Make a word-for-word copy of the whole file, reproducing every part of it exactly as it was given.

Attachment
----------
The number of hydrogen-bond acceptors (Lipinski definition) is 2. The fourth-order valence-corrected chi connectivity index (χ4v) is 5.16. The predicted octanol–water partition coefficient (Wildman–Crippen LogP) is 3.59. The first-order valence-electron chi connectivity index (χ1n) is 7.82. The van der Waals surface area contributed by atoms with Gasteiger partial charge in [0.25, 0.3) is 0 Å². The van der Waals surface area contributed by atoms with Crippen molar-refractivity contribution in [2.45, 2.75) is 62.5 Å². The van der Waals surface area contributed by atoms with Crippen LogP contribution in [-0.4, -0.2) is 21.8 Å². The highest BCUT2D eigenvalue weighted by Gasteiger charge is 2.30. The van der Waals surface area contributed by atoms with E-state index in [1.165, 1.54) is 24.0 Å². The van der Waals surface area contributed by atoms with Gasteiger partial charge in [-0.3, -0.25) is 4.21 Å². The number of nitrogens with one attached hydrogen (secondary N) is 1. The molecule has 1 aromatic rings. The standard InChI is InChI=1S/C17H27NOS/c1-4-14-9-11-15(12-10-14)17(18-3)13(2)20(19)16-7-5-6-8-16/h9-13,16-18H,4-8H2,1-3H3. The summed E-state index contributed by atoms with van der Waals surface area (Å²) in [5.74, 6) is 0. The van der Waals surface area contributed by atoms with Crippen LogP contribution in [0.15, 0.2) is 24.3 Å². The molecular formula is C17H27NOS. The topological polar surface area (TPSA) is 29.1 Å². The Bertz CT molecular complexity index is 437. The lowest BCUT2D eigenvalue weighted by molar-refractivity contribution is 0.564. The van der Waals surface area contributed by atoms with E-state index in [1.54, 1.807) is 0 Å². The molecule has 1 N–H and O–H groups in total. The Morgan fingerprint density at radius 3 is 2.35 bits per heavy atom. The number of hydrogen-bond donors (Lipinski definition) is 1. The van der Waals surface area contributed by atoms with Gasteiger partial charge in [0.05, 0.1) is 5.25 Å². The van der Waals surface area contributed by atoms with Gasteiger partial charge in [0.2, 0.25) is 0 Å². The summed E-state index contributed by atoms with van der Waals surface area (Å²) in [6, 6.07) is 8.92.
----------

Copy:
The number of hydrogen-bond acceptors (Lipinski definition) is 2. The fourth-order valence-corrected chi connectivity index (χ4v) is 5.16. The predicted octanol–water partition coefficient (Wildman–Crippen LogP) is 3.59. The first-order valence-electron chi connectivity index (χ1n) is 7.82. The van der Waals surface area contributed by atoms with Gasteiger partial charge in [0.25, 0.3) is 0 Å². The van der Waals surface area contributed by atoms with Crippen molar-refractivity contribution in [2.45, 2.75) is 62.5 Å². The van der Waals surface area contributed by atoms with Crippen LogP contribution in [-0.4, -0.2) is 21.8 Å². The highest BCUT2D eigenvalue weighted by Gasteiger charge is 2.30. The van der Waals surface area contributed by atoms with E-state index in [1.165, 1.54) is 24.0 Å². The van der Waals surface area contributed by atoms with Gasteiger partial charge in [-0.3, -0.25) is 4.21 Å². The number of nitrogens with one attached hydrogen (secondary N) is 1. The molecule has 1 aromatic rings. The standard InChI is InChI=1S/C17H27NOS/c1-4-14-9-11-15(12-10-14)17(18-3)13(2)20(19)16-7-5-6-8-16/h9-13,16-18H,4-8H2,1-3H3. The summed E-state index contributed by atoms with van der Waals surface area (Å²) in [5.74, 6) is 0. The van der Waals surface area contributed by atoms with Crippen LogP contribution in [0.15, 0.2) is 24.3 Å². The molecular formula is C17H27NOS. The topological polar surface area (TPSA) is 29.1 Å². The Bertz CT molecular complexity index is 437. The lowest BCUT2D eigenvalue weighted by molar-refractivity contribution is 0.564. The van der Waals surface area contributed by atoms with E-state index in [1.54, 1.807) is 0 Å². The molecule has 1 N–H and O–H groups in total. The Morgan fingerprint density at radius 3 is 2.35 bits per heavy atom. The number of hydrogen-bond donors (Lipinski definition) is 1. The van der Waals surface area contributed by atoms with Gasteiger partial charge in [0.05, 0.1) is 5.25 Å². The van der Waals surface area contributed by atoms with Gasteiger partial charge in [0.2, 0.25) is 0 Å². The summed E-state index contributed by atoms with van der Waals surface area (Å²) in [6, 6.07) is 8.92.